In a recent note, Richard Bernstein highlighted some recent trends in global yield curves:
One of our favorite indicators is the slope of the yield curve.  Yield curves have historically been very good predictors of future profits growth and of future trends in equity market volatility.  Steep curves (i.e., a wide, positive spread between 10-year and 2-year notes) have generally been followed by periods of stronger growth and lower volatility, whereas inverted yield curves (i.e., the 2-year rate is higher than the 10-year rate) have generally been followed by profits recessions (i.e., periods with negative year-over-year trailing EPS growth) and higher volatility.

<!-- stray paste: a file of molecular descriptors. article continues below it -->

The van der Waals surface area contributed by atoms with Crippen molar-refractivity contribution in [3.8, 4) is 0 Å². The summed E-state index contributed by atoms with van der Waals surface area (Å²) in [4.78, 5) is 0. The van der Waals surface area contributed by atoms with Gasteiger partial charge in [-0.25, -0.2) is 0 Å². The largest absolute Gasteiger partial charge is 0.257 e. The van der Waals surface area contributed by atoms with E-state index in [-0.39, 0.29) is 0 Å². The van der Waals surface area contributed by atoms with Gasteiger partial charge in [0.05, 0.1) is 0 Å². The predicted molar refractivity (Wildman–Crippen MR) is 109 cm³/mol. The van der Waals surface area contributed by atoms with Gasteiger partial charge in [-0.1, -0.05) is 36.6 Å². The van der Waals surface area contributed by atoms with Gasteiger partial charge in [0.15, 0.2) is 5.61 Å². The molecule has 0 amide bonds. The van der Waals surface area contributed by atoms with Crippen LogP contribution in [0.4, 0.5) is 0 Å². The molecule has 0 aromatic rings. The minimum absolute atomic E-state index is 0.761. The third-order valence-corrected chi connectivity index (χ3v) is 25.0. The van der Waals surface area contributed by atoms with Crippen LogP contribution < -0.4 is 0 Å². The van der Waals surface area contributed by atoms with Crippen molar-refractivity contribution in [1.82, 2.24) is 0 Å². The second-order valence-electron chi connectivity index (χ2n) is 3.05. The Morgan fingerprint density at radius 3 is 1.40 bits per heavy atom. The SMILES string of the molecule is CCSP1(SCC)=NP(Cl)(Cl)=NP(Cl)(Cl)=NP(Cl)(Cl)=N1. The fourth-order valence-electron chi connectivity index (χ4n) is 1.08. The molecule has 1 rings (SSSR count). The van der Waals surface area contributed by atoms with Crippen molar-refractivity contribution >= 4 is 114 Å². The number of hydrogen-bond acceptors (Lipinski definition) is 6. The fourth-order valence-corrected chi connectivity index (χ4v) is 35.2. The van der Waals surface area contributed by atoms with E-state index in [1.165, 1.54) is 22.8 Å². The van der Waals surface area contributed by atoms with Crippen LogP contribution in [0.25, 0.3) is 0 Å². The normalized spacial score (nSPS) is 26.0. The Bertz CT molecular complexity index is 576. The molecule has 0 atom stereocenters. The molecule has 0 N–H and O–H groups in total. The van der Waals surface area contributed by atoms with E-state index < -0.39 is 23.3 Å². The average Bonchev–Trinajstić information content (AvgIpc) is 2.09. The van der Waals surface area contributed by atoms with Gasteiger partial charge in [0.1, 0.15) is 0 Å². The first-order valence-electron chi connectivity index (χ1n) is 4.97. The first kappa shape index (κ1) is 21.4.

Chart 2 also reflects that yield curves are inverted or very flat in a number of countries, including some of the BRICs.  Most investors are probably not surprised that Greece, Portugal and Ireland currently have the world’s most inverted yield curves, but our guess is that investors have no idea that Brazil’s yield curve is a mere 1 basis point from inversion, or that India’s is only 2 basis points from inversion.”

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